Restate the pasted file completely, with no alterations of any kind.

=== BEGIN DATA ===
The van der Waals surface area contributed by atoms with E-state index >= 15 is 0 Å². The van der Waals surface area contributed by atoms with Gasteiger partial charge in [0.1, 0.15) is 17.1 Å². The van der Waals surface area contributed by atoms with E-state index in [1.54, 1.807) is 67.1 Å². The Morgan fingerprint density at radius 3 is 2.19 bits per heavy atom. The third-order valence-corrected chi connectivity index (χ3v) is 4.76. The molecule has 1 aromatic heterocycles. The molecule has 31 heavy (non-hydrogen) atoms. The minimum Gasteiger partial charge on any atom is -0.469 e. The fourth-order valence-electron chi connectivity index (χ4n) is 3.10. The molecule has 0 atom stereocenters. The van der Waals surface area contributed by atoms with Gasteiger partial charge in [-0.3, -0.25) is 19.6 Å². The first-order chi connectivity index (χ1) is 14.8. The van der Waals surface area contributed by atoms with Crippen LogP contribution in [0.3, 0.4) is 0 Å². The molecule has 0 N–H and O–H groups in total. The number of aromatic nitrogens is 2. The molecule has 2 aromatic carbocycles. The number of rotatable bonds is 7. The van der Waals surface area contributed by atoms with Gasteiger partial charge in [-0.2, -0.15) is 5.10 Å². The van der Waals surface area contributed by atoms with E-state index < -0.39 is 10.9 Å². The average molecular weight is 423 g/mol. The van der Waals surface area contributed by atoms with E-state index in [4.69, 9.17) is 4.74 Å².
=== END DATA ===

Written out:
The van der Waals surface area contributed by atoms with E-state index >= 15 is 0 Å². The van der Waals surface area contributed by atoms with Gasteiger partial charge in [0.1, 0.15) is 17.1 Å². The van der Waals surface area contributed by atoms with E-state index in [1.54, 1.807) is 67.1 Å². The Morgan fingerprint density at radius 3 is 2.19 bits per heavy atom. The third-order valence-corrected chi connectivity index (χ3v) is 4.76. The molecule has 1 aromatic heterocycles. The molecule has 31 heavy (non-hydrogen) atoms. The minimum Gasteiger partial charge on any atom is -0.469 e. The fourth-order valence-electron chi connectivity index (χ4n) is 3.10. The molecule has 0 atom stereocenters. The van der Waals surface area contributed by atoms with Gasteiger partial charge in [-0.3, -0.25) is 19.6 Å². The first-order chi connectivity index (χ1) is 14.8. The van der Waals surface area contributed by atoms with Crippen LogP contribution in [0.3, 0.4) is 0 Å². The molecule has 0 N–H and O–H groups in total. The number of aromatic nitrogens is 2. The molecule has 2 aromatic carbocycles. The number of rotatable bonds is 7. The van der Waals surface area contributed by atoms with Gasteiger partial charge in [-0.2, -0.15) is 5.10 Å². The van der Waals surface area contributed by atoms with E-state index < -0.39 is 10.9 Å². The average molecular weight is 423 g/mol. The van der Waals surface area contributed by atoms with E-state index in [4.69, 9.17) is 4.74 Å².